No, I was from Jakarta (now residing in Seattle) but my mom was raised in Medan and born in Tj Balai.

    • Jun replied: — February 18th, 2011 @ 7:36 am

      We enjoy the same dishes then. :)

  7. 7

    Yohan — February 20, 2011 @ 4:22 am

    Hi Jun,
    The dish looked great! My grandmother used to make this too. Instead of chicken, she liked to add dried mussels (“orh kua”) to it. Not sure if you could get that easily, I know that she got her supplies from Singapore and occasionally Hong Kong.

    Here in Europe, the vegetable is known as “kay choy”. I guess that the Cantonese dialect for “kua chai”.

    I have made it a few times here and I found out that it is easier to use steamer than rice cooker. It’s very tricky with the amount of water for the rice cooker, when the water is not enough, the rice cooker will turn off pretty soon (and go directly to keep warm state) and the rice won’t be cooked properly. If too much, the rice will be mushy at the bottom.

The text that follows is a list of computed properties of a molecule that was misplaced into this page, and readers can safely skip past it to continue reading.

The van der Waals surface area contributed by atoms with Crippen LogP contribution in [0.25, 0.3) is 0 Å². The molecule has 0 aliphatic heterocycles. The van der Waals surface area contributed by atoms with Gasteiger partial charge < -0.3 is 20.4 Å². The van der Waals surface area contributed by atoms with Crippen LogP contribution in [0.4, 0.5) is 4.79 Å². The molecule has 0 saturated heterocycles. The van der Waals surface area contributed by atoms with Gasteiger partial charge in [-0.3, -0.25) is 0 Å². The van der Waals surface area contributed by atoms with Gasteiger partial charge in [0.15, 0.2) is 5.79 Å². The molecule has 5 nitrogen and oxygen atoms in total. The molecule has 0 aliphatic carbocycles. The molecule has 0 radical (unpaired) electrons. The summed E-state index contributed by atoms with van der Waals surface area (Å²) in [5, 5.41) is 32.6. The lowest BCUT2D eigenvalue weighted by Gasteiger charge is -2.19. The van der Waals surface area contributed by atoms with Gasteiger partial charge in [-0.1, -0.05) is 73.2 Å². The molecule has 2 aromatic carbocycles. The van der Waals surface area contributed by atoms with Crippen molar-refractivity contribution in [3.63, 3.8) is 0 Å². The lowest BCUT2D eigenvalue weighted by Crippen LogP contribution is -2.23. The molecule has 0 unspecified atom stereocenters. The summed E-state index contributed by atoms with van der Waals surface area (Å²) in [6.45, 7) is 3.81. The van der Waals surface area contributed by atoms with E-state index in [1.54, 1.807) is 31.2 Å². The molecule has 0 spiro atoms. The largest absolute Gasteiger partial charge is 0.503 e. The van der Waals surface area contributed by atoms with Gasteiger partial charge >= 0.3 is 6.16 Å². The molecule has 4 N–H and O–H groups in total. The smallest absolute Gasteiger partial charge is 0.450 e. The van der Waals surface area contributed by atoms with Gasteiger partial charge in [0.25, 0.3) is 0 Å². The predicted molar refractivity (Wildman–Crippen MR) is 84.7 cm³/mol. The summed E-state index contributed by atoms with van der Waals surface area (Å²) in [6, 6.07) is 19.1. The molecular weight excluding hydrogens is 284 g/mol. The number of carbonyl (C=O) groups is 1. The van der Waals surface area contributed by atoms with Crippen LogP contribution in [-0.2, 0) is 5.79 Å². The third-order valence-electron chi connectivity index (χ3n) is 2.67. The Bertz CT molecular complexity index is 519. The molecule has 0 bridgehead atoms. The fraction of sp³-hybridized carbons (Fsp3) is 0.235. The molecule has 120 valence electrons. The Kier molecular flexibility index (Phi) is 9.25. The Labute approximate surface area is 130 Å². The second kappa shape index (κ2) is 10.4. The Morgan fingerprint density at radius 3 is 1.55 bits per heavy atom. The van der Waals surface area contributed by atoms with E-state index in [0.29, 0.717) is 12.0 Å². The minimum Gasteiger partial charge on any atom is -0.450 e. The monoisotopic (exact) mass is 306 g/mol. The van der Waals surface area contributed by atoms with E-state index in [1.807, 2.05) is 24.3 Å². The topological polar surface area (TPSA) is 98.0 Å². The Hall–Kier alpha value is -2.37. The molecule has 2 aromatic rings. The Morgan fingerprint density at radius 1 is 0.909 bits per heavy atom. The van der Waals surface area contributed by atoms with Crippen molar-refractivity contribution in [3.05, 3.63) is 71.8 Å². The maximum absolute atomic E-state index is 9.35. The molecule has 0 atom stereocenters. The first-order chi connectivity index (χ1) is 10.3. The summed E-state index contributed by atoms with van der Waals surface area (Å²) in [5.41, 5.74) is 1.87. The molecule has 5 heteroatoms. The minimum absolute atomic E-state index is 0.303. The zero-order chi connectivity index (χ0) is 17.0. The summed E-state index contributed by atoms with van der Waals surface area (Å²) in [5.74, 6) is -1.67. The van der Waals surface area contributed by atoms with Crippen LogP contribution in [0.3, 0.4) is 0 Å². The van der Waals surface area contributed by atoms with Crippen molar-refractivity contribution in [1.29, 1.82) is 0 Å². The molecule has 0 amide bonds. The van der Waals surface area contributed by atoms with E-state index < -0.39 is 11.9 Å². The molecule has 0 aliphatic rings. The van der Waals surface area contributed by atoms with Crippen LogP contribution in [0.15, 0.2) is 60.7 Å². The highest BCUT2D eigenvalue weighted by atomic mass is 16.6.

Btw, I enjoy much reading your blog. Well done! And thank you for all the nice recipes.

  8. 8

    Meri — March 6, 2011 @ 8:48 am

    Hi Jun, I have been following your blog for a while, and all the recipes are mouth-watering. This is one of my fav childhood dish, and still is! Tks for recipe. I guess most Medanese would enjoy this dish, very much!

  9. 9

    Jenz — March 8, 2011 @ 2:59 am

    wow, I love ‘kua chai pui’, I used to eat this at my aunt’s home in Medan years ago, and she called it ‘ke choi fan’ (in hakka dialect). Thanks for the recipe, will try this for sure. :)

  10. 10

    HGuin — July 3, 2013 @ 1:37 am

    I love your blog! please keep up the good work!